15 September 2008

Big Horn Expedition

Because I'm too lazy to actually write something this week, I thought I'd inflict some pictures from my Sunday hike in the Big Horn National Forest on you. This was me time, no dogs, just the mountains, the lake, the trees, and one brain-numb city escapee.


The goal - Tie Hack Reservoir. One of numerous little lakes tucked in the Big Horns, and easily accessible after a small hike. Good for when you need some nature, but don't want to actually work real hard at it. Since putting one foot in front of the other was all I was capable of that day, it was the ideal destination.


I intended to sketch and paint, but just hanging out was far more attractive, and required little brain power. Note to self: Self, remember to find a lighter sketchbook, preferably one without a hardcover so the day pack doesn't gain weight with every step...


Water. Lots of water. Pretty blue water, with lots of fish in it, at least where I was sitting. I could see the trout pop to the surface to snatch bugs. The fisherman a few hundred yards to my right wasn't having much luck. Maybe he should have used granola instead of worms.

The rock on top looked interestingly enough like a mountain lion head. The chipmunks that came around to beg for some trail mix didn't seem very intimidated though...


I heard elk somewhere in the vicinity, but never saw any. There was a lot of tracks and droppings everywhere, which lead to the Corgis sniffing my boots thoroughly once I got home, and giving me dirty looks for not taking them to smell the smells firsthand.


A nice piece of level ground to traverse. I enjoyed it while it lasted, which wasn't long.


I forgot one thing about hiking. When you hike in, you also have to hike out again. I don't remember a big downhill on the way in, but the uphill on the way out about kicked my butt. I was glad to see my poor car waiting patiently for me at the end of the trail, not to mention my extra water and my "No service in this area" cell phone.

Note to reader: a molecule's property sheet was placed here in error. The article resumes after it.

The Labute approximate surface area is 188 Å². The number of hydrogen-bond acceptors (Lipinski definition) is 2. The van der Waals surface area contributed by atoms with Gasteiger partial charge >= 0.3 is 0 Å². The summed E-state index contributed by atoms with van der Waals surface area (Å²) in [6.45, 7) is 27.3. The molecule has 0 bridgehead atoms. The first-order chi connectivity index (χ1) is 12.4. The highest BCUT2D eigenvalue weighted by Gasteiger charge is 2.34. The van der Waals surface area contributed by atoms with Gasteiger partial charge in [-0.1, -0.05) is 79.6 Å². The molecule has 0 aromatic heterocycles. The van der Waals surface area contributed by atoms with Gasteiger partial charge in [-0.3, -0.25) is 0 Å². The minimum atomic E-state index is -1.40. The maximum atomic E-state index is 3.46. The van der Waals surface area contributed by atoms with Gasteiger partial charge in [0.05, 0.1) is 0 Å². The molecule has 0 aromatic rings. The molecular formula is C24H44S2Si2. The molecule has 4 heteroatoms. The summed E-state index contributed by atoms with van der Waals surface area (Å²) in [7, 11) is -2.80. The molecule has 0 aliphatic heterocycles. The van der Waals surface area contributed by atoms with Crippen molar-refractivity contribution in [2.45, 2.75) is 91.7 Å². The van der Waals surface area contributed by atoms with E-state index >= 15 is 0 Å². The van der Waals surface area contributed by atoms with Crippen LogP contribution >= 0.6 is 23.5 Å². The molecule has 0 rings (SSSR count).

Yes, that's snow on the mountains. I didn't go that far up into the Big Horns, I was only at 7500 feet (2286m), it was warm with just a bit of a nip in the air, a promise of things to come. Hopefully, I can get a few more hikes in before what's on the mountains ends up on the roads, and my communing with nature comes to an end - for a while.

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10 comments:

Carla said...

Fantastic scenery. 2286m is higher than anything in Britain. How long is a "small hike"?

Gabriele C. said...

There's some beautiful landscape hiding in Wyoming. :)

kc heath said...

I want to cry, your photos are so beautiful! I miss the mountains terribly at times like this.

I remember reading somewhere that most mountaineering accidents happen on the downward part of the journey because we pay closer attention when we want to reach our goal and when we're tired and going back is when stumbles can occur--so don't forget that next time, okay?

Sure wish I could have gone with you.... [it would have been much better than sitting in a dark overheated room with no plumbing! :)

Constance said...

Carla, it was only a mile or so in to the lake from where I parked, then I took a three mile detour around exploring, then hiked back out.

Constance said...

Gabriele, I wish it would stay hidden! :)

Constance said...

KC, since I had no goal except get away from people, I should have been okay. :) And yes, it sure beat waiting out a hurricane!

Anonymous said...

Beautiful country!
Great pics!

FYI....I see one of your labels was "Mental Health Day".

Any state employee worth the shovel they lean on knows that a "Mental Health Day" is when you call in sick on a workday.
Didn't we teach you anything? :)

Calder said...

Beautiful scenery and photos, you are blessed!!

Smiles!!

Constance said...

Anon, I don't make a very good state worker despite your teachings, do I? I'd work harder at not working, but that would violate the core of state workerdom. You see my dilemma? Besides, I don't lean on a shovel, I lean on a computer....

signed, yer geeky little sister.

Constance said...

Calder - thank you!